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SPA rejects content cuts as Australian productions reportedly postponed, halted

Screen Producers Australia (SPA) is urging the federal government to forego cuts to content requirements for commercial broadcasters following a report in the Sydney Morning Herald on Monday (March 23). SPA CEO Matthew ...
March 23, 2020

Screen Producers Australia (SPA) is urging the federal government to forego cuts to content requirements for commercial broadcasters following a report in the Sydney Morning Herald on Monday (March 23).

SPA CEO Matthew Deaner said the move would compound problems caused by the COVID-19 pandemic by effectively “wiping out the production sector.”

“Producers are acutely aware of the interruptions that COVD-19 will cause to the delivery of new Australian content to broadcasters. Producers are confronting the devastating impacts of project shutdowns right across the industry at present, with over 60 affected productions, and the likely consequence of complete business failures with extensive job losses,” Deaner said in a statement. “However, any government response that involves reductions to annual content quotas would be excessive and deal a hammer blow to a production sector already on its knees.”

Most recently, industry trade Mumbrella reported that Endemol Shine Australia had ceased production on Seven Network’s Big Brother after a crew member had been exposed to COVID-19. Elsewhere, the second season of Network 10′s Survivor – typically filmed in Fiji — has been reportedly postponed following travel restrictions.

SPA is proposing the government average flexibility for commercial free-to-air broadcasters for the next one to two years to reflect “delayed or lack of delivery of new content.”

“This would allow near term quota obligations to be deferred into following years, providing flexibility, without reducing the overall quantum of content delivered in the long run,” Deaner stated. “Any regulatory forbearance or deferral should be considered on a case by case basis by the regulator, the ACMA and should be based on evidence of disruption to the expected pipeline of content delivery.”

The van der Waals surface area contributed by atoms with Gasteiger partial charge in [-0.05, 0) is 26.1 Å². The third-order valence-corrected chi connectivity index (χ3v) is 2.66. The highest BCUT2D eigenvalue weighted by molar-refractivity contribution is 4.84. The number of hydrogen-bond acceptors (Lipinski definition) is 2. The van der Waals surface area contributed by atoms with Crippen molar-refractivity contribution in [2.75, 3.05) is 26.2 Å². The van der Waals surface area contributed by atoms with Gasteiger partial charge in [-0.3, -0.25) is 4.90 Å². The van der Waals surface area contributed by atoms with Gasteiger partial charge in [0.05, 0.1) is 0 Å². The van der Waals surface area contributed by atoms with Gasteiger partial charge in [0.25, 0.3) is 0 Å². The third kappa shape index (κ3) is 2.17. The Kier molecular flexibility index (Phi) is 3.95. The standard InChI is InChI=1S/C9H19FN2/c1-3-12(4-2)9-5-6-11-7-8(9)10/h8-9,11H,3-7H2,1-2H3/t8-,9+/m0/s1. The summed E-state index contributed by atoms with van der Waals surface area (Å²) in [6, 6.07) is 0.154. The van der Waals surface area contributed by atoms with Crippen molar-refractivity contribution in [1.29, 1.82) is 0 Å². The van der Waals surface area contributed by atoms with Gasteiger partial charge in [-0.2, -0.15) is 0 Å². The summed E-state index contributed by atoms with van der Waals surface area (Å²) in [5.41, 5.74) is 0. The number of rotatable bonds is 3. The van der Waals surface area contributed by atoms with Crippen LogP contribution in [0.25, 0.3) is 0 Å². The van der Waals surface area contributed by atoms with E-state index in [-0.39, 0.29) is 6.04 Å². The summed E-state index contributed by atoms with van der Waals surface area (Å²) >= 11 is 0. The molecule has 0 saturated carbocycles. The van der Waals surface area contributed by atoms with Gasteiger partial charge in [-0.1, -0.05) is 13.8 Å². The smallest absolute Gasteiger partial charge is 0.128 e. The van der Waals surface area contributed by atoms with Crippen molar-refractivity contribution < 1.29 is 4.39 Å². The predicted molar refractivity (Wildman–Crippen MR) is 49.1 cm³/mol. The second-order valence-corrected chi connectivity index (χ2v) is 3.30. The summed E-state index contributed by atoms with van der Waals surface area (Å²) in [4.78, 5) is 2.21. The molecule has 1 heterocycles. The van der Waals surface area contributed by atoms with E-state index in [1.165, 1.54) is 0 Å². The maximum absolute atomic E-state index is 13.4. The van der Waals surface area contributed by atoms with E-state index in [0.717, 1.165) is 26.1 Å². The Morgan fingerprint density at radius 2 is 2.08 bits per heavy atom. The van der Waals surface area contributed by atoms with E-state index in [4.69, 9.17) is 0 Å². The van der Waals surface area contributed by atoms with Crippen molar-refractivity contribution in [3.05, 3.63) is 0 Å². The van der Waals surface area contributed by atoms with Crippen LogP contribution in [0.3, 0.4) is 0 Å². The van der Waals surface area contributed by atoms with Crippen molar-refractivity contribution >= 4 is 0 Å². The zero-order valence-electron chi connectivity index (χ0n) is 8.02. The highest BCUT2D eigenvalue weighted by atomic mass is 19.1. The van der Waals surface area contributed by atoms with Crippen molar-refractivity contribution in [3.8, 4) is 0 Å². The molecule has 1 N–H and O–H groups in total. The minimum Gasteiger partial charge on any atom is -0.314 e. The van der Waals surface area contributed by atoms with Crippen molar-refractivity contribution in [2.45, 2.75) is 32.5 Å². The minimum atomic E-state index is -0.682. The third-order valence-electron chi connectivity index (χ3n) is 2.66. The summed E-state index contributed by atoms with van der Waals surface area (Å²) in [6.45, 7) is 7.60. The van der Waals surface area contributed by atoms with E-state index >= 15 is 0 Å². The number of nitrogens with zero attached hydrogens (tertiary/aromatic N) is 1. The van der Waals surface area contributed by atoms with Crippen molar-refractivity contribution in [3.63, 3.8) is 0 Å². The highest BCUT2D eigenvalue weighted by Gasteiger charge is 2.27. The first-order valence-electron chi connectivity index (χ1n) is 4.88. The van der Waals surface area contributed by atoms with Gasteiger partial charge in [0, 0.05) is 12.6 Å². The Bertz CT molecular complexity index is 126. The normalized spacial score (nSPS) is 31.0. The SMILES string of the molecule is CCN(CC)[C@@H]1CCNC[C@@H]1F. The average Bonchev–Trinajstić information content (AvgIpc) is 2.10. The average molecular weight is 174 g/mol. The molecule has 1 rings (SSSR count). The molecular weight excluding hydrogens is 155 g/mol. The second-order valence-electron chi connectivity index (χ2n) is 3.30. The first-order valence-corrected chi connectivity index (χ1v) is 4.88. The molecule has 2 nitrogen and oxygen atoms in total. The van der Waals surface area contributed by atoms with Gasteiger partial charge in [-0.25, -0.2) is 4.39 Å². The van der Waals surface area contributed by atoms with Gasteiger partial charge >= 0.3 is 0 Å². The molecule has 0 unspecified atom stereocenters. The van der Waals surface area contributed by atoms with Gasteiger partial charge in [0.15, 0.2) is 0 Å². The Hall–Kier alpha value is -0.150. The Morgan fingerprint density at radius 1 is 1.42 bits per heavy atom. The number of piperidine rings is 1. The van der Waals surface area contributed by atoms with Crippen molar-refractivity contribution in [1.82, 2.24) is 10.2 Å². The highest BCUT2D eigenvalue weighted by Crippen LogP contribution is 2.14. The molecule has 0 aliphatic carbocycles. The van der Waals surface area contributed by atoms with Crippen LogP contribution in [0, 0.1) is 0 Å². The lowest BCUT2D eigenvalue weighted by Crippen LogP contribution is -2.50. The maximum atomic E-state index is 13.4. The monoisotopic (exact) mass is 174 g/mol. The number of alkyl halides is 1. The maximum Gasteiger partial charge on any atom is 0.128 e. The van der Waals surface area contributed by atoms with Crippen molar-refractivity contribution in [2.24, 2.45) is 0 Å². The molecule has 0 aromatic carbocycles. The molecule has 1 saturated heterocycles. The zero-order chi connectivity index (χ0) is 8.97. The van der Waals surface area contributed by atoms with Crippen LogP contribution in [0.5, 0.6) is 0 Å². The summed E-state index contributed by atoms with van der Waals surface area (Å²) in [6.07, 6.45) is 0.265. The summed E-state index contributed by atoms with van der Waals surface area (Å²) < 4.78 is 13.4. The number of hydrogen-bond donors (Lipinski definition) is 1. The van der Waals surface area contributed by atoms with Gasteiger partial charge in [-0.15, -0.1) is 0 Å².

Deaner said this would ensure the “return of demand” into the production sector when the crisis has eased.

“In order to return to health, the production sector will need a ‘heart start’ when production activity is able to resume. Importantly, we can also expect consumers to be hungry for relevant, locally produced content at this time, as we have already seen a spike in viewership numbers across commercial networks and subscription television as Australians begin to self-isolate and work from home,” he added.

Elsewhere, SPA released the preliminary results of its Effect of Coronavirus (COVID-19) on Screen Production survey.

Of the productions captured, 19% were scheduled to begin production this year but have yet to commence, 24% have been delayed until a set date and 37% have been delayed indefinitely.

The organization expects financial damage to the sector to be greater than AU$2 billion, impacting more than 20,000 working employees, freelancers and contractors.

Other cost implications include an estimated $77 million in lost export revenue to date, in addition to the cost of “lengthy renegotiations, delayed releases and lost sales,” SPA reported.

(Photo: Australian Survivor host Jonathan LaPaglia, courtesy of Network 10)

About The Author
Daniele Alcinii is a news editor at realscreen, the leading international publisher of non-fiction film and television industry news and content. He joined the RS team in 2015 with experience in journalism following a stint out west with Sun Media in Edmonton's Capital Region, and with communications work in Melbourne, Australia and Toronto. You can follow him on Twitter at @danielealcinii.

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